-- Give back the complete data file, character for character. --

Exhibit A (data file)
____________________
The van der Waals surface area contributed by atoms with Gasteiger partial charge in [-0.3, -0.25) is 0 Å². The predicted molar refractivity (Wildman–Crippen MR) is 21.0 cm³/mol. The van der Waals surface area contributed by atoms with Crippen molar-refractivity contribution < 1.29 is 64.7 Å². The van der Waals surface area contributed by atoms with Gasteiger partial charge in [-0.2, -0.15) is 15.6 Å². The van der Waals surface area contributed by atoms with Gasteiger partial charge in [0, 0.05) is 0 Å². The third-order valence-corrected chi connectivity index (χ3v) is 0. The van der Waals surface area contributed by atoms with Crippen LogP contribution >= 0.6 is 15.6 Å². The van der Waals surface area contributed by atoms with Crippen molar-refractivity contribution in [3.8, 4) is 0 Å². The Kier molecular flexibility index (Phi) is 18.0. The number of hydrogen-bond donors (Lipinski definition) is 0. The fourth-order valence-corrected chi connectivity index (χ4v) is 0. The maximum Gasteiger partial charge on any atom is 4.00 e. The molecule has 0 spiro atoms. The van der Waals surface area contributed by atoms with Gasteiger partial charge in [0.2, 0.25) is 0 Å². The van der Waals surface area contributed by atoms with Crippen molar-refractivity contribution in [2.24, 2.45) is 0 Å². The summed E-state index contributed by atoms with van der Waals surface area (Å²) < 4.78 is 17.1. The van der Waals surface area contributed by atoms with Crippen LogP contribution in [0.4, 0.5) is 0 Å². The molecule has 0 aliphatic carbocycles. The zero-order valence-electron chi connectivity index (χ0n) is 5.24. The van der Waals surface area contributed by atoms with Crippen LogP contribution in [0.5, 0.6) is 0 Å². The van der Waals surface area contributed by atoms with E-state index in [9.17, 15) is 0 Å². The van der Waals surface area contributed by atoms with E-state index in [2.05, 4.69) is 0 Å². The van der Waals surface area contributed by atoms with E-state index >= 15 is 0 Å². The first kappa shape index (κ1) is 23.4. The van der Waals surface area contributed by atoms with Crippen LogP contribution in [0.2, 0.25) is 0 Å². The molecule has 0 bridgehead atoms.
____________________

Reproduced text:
The van der Waals surface area contributed by atoms with Gasteiger partial charge in [-0.3, -0.25) is 0 Å². The predicted molar refractivity (Wildman–Crippen MR) is 21.0 cm³/mol. The van der Waals surface area contributed by atoms with Crippen molar-refractivity contribution < 1.29 is 64.7 Å². The van der Waals surface area contributed by atoms with Gasteiger partial charge in [-0.2, -0.15) is 15.6 Å². The van der Waals surface area contributed by atoms with Gasteiger partial charge in [0, 0.05) is 0 Å². The third-order valence-corrected chi connectivity index (χ3v) is 0. The van der Waals surface area contributed by atoms with Crippen LogP contribution >= 0.6 is 15.6 Å². The van der Waals surface area contributed by atoms with Crippen molar-refractivity contribution in [3.8, 4) is 0 Å². The Kier molecular flexibility index (Phi) is 18.0. The number of hydrogen-bond donors (Lipinski definition) is 0. The fourth-order valence-corrected chi connectivity index (χ4v) is 0. The maximum Gasteiger partial charge on any atom is 4.00 e. The molecule has 0 spiro atoms. The van der Waals surface area contributed by atoms with Gasteiger partial charge in [0.2, 0.25) is 0 Å². The van der Waals surface area contributed by atoms with Crippen molar-refractivity contribution in [2.24, 2.45) is 0 Å². The summed E-state index contributed by atoms with van der Waals surface area (Å²) < 4.78 is 17.1. The van der Waals surface area contributed by atoms with Crippen LogP contribution in [0.4, 0.5) is 0 Å². The molecule has 0 aliphatic carbocycles. The zero-order valence-electron chi connectivity index (χ0n) is 5.24. The van der Waals surface area contributed by atoms with Crippen LogP contribution in [0.5, 0.6) is 0 Å². The van der Waals surface area contributed by atoms with E-state index in [9.17, 15) is 0 Å². The van der Waals surface area contributed by atoms with E-state index in [2.05, 4.69) is 0 Å². The van der Waals surface area contributed by atoms with E-state index >= 15 is 0 Å². The first kappa shape index (κ1) is 23.4. The van der Waals surface area contributed by atoms with Crippen LogP contribution in [0.2, 0.25) is 0 Å². The molecule has 0 bridgehead atoms.